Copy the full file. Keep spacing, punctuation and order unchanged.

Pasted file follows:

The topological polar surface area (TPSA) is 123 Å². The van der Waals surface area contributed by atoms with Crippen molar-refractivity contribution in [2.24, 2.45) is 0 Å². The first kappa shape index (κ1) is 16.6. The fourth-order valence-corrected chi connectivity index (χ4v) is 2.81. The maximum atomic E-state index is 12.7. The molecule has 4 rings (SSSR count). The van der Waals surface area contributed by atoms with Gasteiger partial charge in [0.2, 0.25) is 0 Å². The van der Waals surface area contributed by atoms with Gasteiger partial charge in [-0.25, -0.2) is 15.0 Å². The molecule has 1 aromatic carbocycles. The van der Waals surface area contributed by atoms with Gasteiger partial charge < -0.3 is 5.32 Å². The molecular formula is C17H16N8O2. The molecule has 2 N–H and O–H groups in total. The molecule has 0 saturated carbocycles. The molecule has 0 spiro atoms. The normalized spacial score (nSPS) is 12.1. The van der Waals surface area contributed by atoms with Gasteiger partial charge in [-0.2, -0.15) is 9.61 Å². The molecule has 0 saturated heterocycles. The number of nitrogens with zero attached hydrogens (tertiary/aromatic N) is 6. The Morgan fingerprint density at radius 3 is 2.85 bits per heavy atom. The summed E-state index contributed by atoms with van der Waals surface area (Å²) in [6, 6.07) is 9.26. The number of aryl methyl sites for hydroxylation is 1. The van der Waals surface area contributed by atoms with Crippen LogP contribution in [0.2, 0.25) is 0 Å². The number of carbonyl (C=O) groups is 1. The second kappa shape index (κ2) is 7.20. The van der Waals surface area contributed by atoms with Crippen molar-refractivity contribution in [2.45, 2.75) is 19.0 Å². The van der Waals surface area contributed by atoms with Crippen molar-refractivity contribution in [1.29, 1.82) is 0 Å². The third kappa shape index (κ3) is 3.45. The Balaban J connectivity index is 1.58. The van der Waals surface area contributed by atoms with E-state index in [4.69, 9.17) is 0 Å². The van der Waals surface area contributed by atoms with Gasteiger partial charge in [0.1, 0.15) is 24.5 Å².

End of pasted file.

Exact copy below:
The topological polar surface area (TPSA) is 123 Å². The van der Waals surface area contributed by atoms with Crippen molar-refractivity contribution in [2.24, 2.45) is 0 Å². The first kappa shape index (κ1) is 16.6. The fourth-order valence-corrected chi connectivity index (χ4v) is 2.81. The maximum atomic E-state index is 12.7. The molecule has 4 rings (SSSR count). The van der Waals surface area contributed by atoms with Gasteiger partial charge in [0.2, 0.25) is 0 Å². The van der Waals surface area contributed by atoms with Gasteiger partial charge in [-0.25, -0.2) is 15.0 Å². The molecule has 1 aromatic carbocycles. The van der Waals surface area contributed by atoms with Gasteiger partial charge < -0.3 is 5.32 Å². The molecular formula is C17H16N8O2. The molecule has 2 N–H and O–H groups in total. The molecule has 0 saturated carbocycles. The molecule has 0 spiro atoms. The normalized spacial score (nSPS) is 12.1. The van der Waals surface area contributed by atoms with Gasteiger partial charge in [-0.2, -0.15) is 9.61 Å². The molecule has 0 saturated heterocycles. The number of nitrogens with zero attached hydrogens (tertiary/aromatic N) is 6. The Morgan fingerprint density at radius 3 is 2.85 bits per heavy atom. The summed E-state index contributed by atoms with van der Waals surface area (Å²) in [6, 6.07) is 9.26. The number of aryl methyl sites for hydroxylation is 1. The van der Waals surface area contributed by atoms with Crippen LogP contribution in [0.2, 0.25) is 0 Å². The number of carbonyl (C=O) groups is 1. The second kappa shape index (κ2) is 7.20. The van der Waals surface area contributed by atoms with Crippen molar-refractivity contribution in [2.45, 2.75) is 19.0 Å². The van der Waals surface area contributed by atoms with Crippen molar-refractivity contribution in [1.29, 1.82) is 0 Å². The third kappa shape index (κ3) is 3.45. The Balaban J connectivity index is 1.58. The van der Waals surface area contributed by atoms with E-state index in [4.69, 9.17) is 0 Å². The van der Waals surface area contributed by atoms with Gasteiger partial charge in [0.1, 0.15) is 24.5 Å².